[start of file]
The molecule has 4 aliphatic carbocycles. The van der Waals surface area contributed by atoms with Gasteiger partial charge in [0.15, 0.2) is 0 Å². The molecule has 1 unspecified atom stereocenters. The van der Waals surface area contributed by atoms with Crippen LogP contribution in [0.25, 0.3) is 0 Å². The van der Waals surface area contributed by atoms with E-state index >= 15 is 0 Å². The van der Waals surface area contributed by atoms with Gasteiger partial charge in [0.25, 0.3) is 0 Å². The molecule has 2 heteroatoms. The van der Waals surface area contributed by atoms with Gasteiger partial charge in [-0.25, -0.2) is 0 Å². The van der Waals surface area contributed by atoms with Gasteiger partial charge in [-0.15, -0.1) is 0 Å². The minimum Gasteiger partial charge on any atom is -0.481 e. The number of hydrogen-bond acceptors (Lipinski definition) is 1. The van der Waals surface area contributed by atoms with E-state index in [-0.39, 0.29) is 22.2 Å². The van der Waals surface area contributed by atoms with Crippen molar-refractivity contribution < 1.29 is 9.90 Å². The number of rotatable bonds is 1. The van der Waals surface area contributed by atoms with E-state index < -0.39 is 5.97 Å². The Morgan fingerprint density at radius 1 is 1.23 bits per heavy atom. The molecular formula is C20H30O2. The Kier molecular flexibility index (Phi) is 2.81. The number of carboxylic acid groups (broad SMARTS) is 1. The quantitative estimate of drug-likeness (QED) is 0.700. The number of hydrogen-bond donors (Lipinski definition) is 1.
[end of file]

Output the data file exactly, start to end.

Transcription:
The molecule has 4 aliphatic carbocycles. The van der Waals surface area contributed by atoms with Gasteiger partial charge in [0.15, 0.2) is 0 Å². The molecule has 1 unspecified atom stereocenters. The van der Waals surface area contributed by atoms with Crippen LogP contribution in [0.25, 0.3) is 0 Å². The van der Waals surface area contributed by atoms with E-state index >= 15 is 0 Å². The van der Waals surface area contributed by atoms with Gasteiger partial charge in [0.25, 0.3) is 0 Å². The molecule has 2 heteroatoms. The van der Waals surface area contributed by atoms with Gasteiger partial charge in [-0.25, -0.2) is 0 Å². The van der Waals surface area contributed by atoms with Gasteiger partial charge in [-0.15, -0.1) is 0 Å². The minimum Gasteiger partial charge on any atom is -0.481 e. The number of hydrogen-bond acceptors (Lipinski definition) is 1. The van der Waals surface area contributed by atoms with E-state index in [-0.39, 0.29) is 22.2 Å². The van der Waals surface area contributed by atoms with Crippen molar-refractivity contribution < 1.29 is 9.90 Å². The number of rotatable bonds is 1. The van der Waals surface area contributed by atoms with E-state index < -0.39 is 5.97 Å². The Morgan fingerprint density at radius 1 is 1.23 bits per heavy atom. The molecular formula is C20H30O2. The Kier molecular flexibility index (Phi) is 2.81. The number of carboxylic acid groups (broad SMARTS) is 1. The quantitative estimate of drug-likeness (QED) is 0.700. The number of hydrogen-bond donors (Lipinski definition) is 1.